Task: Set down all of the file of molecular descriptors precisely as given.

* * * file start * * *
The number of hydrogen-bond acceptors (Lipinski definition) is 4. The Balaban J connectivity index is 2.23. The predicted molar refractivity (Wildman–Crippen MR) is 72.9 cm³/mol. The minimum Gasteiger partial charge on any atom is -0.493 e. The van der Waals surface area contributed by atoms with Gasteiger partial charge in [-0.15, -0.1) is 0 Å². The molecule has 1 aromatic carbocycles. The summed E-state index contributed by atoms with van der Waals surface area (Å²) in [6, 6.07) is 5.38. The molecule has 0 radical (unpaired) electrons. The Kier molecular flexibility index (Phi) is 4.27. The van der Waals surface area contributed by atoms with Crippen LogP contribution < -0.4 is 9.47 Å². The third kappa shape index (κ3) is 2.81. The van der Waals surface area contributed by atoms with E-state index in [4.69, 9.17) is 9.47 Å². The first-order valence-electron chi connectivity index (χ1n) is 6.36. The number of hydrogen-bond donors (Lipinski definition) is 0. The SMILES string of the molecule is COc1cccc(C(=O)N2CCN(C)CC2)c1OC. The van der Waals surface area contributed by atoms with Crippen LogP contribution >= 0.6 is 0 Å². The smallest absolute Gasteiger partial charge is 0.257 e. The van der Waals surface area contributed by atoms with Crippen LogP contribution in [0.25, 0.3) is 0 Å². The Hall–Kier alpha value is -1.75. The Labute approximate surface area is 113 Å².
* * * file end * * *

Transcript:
The number of hydrogen-bond acceptors (Lipinski definition) is 4. The Balaban J connectivity index is 2.23. The predicted molar refractivity (Wildman–Crippen MR) is 72.9 cm³/mol. The minimum Gasteiger partial charge on any atom is -0.493 e. The van der Waals surface area contributed by atoms with Gasteiger partial charge in [-0.15, -0.1) is 0 Å². The molecule has 1 aromatic carbocycles. The summed E-state index contributed by atoms with van der Waals surface area (Å²) in [6, 6.07) is 5.38. The molecule has 0 radical (unpaired) electrons. The Kier molecular flexibility index (Phi) is 4.27. The van der Waals surface area contributed by atoms with Crippen LogP contribution < -0.4 is 9.47 Å². The third kappa shape index (κ3) is 2.81. The van der Waals surface area contributed by atoms with E-state index in [4.69, 9.17) is 9.47 Å². The first-order valence-electron chi connectivity index (χ1n) is 6.36. The number of hydrogen-bond donors (Lipinski definition) is 0. The SMILES string of the molecule is COc1cccc(C(=O)N2CCN(C)CC2)c1OC. The van der Waals surface area contributed by atoms with Crippen LogP contribution >= 0.6 is 0 Å². The smallest absolute Gasteiger partial charge is 0.257 e. The van der Waals surface area contributed by atoms with Crippen LogP contribution in [0.25, 0.3) is 0 Å². The Hall–Kier alpha value is -1.75. The Labute approximate surface area is 113 Å².